The last week of June was a pretty interesting one for the birding community when a member from the local Otterwatch group spotted an unusual white Kingfisher in a canal at East Coast Park.
Through the initial photographs, the bird was quickly identified as our resident Collared Kingfisher species which can be seen and definitely heard almost anywhere in Singapore. Does this species look familiar to you?
Naturally, many got excited about the sighting and flocked down to get their winning shot of Singapore’s first Albino Kingfisher. Pictures flooded online and kick-started a discussion to determine whether the bird is a victim of leucism or albinism.
Albinism vs Leucism
Both conditions may look similar but are vastly different. Melanin, a group of pigments present in most organisms, is responsible for giving colour to feathers, eyes, skin as well as hair. It is absent in vertebrates with albinism. These vertebrates would have pale eyes that are usually red or pink, and their bodies would be totally white. In contrast, leucism is the partial loss of pigmentation, resulting in the vertebrate being ‘patchy-coloured’ (but sometimes are completely white). The eyes however, are not affected by the condition. By looking at the eyes of this kingfisher, it is more probable that it is albino than leucistic.
We headed down on Saturday with hopes to see this unique bird (named ‘Fluffy’ by the birding community) and it was one of those rare occasions that we did not have to wait for him to show up! Photographers were already firing away as Fluffy perched on a low lying branch just across the canal. Unfortunately, due to the overcast sky, lighting conditions weren’t ideal and we ended up shooting in a light drizzle.
It was clear that Fluffy could not take flight and was struggling just to balance on the branch. The feathers on Fluffy’s tail are not fully developed which resulted in the inability to stabilise himself. The slideshow below shows Fluffy showing off those truly angel-like wings while preening! Simply gorgeous!
Upon hearing the calls of his parents nearby, and with great difficulty, Fluffy tumbled around and made his way to a fallen tree on the railings. Birders then got into position to capture the feeding. One of his parents came by with a freshly caught Cicada, one of the loudest insects on Earth.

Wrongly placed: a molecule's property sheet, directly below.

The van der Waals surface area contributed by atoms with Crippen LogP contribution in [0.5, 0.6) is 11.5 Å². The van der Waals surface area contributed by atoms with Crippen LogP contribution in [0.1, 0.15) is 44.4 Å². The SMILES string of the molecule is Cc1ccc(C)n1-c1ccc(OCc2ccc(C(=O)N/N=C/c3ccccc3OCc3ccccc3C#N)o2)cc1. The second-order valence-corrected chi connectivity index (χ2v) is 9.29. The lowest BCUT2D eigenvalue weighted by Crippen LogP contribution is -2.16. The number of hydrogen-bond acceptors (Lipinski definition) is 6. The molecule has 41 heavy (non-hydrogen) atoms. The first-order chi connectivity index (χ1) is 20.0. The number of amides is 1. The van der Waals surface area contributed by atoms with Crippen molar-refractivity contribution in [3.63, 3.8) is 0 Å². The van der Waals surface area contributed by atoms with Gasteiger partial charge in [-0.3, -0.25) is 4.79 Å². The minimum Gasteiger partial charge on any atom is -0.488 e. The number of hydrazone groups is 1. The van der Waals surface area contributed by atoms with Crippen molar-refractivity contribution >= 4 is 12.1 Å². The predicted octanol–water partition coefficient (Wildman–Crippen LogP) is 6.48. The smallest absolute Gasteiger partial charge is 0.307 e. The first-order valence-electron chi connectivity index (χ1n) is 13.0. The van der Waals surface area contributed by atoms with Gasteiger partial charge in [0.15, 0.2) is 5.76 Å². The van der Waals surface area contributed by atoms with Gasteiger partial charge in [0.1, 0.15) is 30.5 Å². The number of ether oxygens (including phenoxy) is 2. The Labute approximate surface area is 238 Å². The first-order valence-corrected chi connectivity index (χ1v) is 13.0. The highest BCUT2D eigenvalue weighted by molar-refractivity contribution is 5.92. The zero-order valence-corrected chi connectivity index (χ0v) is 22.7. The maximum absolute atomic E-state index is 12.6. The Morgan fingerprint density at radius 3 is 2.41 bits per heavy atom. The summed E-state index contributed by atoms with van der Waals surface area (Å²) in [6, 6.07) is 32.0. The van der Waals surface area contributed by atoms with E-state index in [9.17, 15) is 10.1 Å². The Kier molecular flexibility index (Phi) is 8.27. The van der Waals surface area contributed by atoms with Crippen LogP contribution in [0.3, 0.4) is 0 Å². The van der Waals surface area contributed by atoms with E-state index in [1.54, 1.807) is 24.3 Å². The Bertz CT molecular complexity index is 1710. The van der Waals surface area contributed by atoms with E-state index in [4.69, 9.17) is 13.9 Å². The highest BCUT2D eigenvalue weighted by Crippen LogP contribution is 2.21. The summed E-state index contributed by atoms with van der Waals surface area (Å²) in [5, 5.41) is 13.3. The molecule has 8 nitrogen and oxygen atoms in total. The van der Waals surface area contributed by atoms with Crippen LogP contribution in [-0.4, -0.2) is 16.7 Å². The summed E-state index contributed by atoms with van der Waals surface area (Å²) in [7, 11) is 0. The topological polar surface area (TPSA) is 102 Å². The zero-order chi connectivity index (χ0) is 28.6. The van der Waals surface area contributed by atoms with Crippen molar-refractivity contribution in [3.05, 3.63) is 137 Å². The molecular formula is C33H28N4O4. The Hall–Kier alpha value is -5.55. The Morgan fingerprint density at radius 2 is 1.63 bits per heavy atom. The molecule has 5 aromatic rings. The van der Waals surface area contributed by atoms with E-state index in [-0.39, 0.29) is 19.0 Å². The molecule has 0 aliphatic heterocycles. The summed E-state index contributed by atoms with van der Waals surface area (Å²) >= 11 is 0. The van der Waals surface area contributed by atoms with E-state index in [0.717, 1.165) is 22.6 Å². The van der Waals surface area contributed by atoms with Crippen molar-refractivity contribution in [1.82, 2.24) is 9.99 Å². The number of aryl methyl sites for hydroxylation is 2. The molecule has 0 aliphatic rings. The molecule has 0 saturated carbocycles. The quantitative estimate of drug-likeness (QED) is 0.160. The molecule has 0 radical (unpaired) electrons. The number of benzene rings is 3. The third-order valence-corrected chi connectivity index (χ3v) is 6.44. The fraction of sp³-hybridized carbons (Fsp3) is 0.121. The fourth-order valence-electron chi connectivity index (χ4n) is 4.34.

Soon after, Fluffy coughed out pellet. In ornithology, pellets are formed by the undigested food of the bird’s diet and can include the exoskeletons of insects, plant matter, fish bones and fur. It was a pretty large one too!
Within the next 15-20 min, keen eyes spotted one of Fluffy’s parents hunt down a large Praying Mantis. The kingfisher then swung the prey repeatedly into the branch to disorient and keep the mantis from escaping. This was done to facilitate a smooth feeding and is a common practice with most parent birds feeding their young. Check out the feeding sequence below!
With more photos of Fluffy flooding online, we know he has been fed an array of vertebrates ranging from butterflies, mantids, beetles, bees, crickets, katydids, cicadas, small crabs, lizards and the list goes on and on!
It was apparent that Fluffy has an issue with his eyesight and difficulty flying. After we left the location, we heard that Fluffy had flew onto the cycling tracks a couple times and almost drowned in the water from the canal after falling in! Birders, Acres and other park-goers had to constantly watch over Fluffy to prevent him from getting rolled over by cyclist and to reduce the stress on the poor bird. Acres had also brought him to Jurong Bird Park for the vets to nurse him back to health. Further updates from avid birders were that Fluffy has since been reunited with his parents, feeding well and is looking healthy!
Impact of Albinism
The effects of albinism can be really severe in the animal kingdom. The lack of melanin results in the constant breaking and deterioration of the birds feathers and offers little camouflage against predators. Without the ability to retain heat, albino birds can sometimes freeze in lower temperatures as well. More often than not, albino birds also suffer from poor eyesight like in Fluffy’s case. They rarely survive past fledging but with the help from the community, Fluffy seems to be doing pretty well for now!
We can only hope for the best for this unique Kingfisher! Fluffy has also been featured on the StraitsTimes! check out the coverage here:
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